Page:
Mammal R358 p24
“we simply cannot have a coherent discussion regarding this topic if you are not going to respect some sort of historic integrity of the narrative. Even if we assume that the Eden story is all a mythical tale, one cannot ignore its biblical milieu and simply move it back into the Palaeolithic in order to serve another purpose. To do so will be intellectually dishonest.”
Because the kind of literature we have here, something called prose-poetry, I think I am respecting the integrity of the narrative. I’m not sure of what you mean by “historic integrity.” There are historic aspects of the writing and I think that I do sufficiently take them into account. You may want to show me how you think I do not (unless you think you have done so with your next statement).
“If we are talking about the Adam & Eve of Genesis, then I am afraid I have to hold you to this critical analysis that debunks each and every genealogical gap theory.”
So far we’ve just been going back and forth with a potentially unending “I’m right, you’re wrong,” “No, I’m right, you’re wrong” kind of dialogue. This will get us nowhere. I say my scholars destroy your scholars’ arguments and you say your’s destroy mine. So I think that our best prospect is to look at some of the arguments from your linked sources.
GAPS IN THE GENEALOGIES?
(Sorry, I just needed a headline so I could more easily find this later if I need to.)
Looking at your first link, AiG (Answers in Genesis) Young Earthers Ken Ham and Larry Pierce first admit that genealogies which use the term “son of”(as in C was the son of B, B was the son of A, etc.) can have gaps. But then they claim that when “yalad,” (“begat” or “fathered”) is used in a genealogy (A begat B, B begat C, etc.), it must always mean a direct father-son relationship. The important genealogies are in Genesis 5 and 11 and they use “fathered.” These are the genealogies they want to make sure have no gaps.
All that Ham and Pierce can show is that it is possible that the genealogies stating A begat B in Genesis 5 and 11 do not have gaps—at least from the passages they consider. They go to great lengths to establish this and though some of their arguments might appear feasible, almost all of them are far from conclusive. But let’s assume they are correct. If they are, then the uncontested fact that many of the B son of A genealogies do have gaps should tell us that the original writers of both kinds of genealogies were likely not seriously concerned about whether their chronologies had gaps or not. If one writer doesn’t seem to care, why should we assume that the other writer must be concerned that his list has no gaps?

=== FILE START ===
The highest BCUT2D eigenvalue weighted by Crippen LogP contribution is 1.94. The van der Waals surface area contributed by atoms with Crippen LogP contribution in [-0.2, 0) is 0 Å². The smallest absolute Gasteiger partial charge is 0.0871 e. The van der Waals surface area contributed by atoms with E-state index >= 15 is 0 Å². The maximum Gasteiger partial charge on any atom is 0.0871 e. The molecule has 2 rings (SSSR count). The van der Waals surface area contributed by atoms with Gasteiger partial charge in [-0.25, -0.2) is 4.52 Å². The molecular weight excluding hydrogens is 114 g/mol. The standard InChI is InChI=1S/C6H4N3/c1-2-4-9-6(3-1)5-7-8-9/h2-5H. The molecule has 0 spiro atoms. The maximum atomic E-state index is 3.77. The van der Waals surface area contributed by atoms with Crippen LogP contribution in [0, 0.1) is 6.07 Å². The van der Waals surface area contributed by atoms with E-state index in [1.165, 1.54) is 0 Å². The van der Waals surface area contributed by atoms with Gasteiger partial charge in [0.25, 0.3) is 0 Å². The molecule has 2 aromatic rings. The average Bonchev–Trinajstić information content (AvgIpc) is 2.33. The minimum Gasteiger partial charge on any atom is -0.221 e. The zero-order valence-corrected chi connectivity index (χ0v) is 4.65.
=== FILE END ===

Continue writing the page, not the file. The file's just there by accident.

William Henry Green in his classic study “Primeval Chronology” (1890) has long disputed the YEC claims. As a very important example Ham and Pierce do not consider, look at Genesis 10.15-18: “Canaan, the grandson of Noah, is said to have begotten several whole nations.” (Walter Kaiser, ed., Classical Evangelical Essays in Old Testament Interpretation, 20.) This seems to me to be an example leading to disprove their claim very conclusively.
Ham, Pierce, and Sarfati’s (your second reference) are all just question begging. They think they have proven their case if they can show that it is not undeniable that the Genesis 5 & 11 chronologies have gaps and that they are in some way different from the chronologies which do have gaps. Genesis 5 & 11 give the age of A when he has son (or descendent) B and they use the term “begat” whereas the chronologies which unquestionably have gaps say B son of A and they don’t tell the father’s age at the son’s birth. Okay, they’re different in this regard. Why should this difference make any difference? Obviously we have no reason to think it does make any difference and we are still left with the possibility that the Genesis 5 & 11 chronologies do have gaps.
Among some of the arguments Green offers, he points out that the structure of Genesis 5 & 11 suggest that names are missing. “Each genealogy includes ten names. And each ends with a father having three sons, as is likewise the case with the Cainite genealogy (4.17-22). The Sethite genealogy (ch. 5) culminates in its seventh member, Enoch, who ‘walked with God, and he was not, for God took him.’ The Cainite genealogy also culminates in its seventh member, Lamech, with his polygamy, bloody revenge, and boastful arrogance. The genealogy descending from Shem divides evenly at its fifth member, Peleg; ‘in his days was the earth divided.’ ”
Henri Blocher (in his book In the Beginning) lists a number of other similar artificially structured elements in the Genesis creation account. These are some of the things which lead a reader to think it should not be taken as strictly historically accurate. Green then points out that just as Matthew’s genealogy (Matt 1) obviously cuts out names to make a perfect 14 generations from Abraham to David, 14 from David to the Exile, and 14 from the Exile to Jesus, so Genesis 5 & 11 likely did the same kind of pruning.
You said, "I am afraid I have to hold you to this critical analysis that debunks each and every genealogical gap theory." It looks to me as though your debunkers have been debunked.
Concerning some of your other statements on this post, archeology does give us some tantalizing suggestions as to the possible religious and moral awareness paleolithics and other ancients might have had. But it still gives us little more than empty speculation. Nevertheless, just because we put an image in our minds of what a “cave man” is like does not give us reason to think that they could not have an awareness of sin, or of a creator, or of being loved. Just because someone uses stone tools tells us nothing about their religious and moral awareness.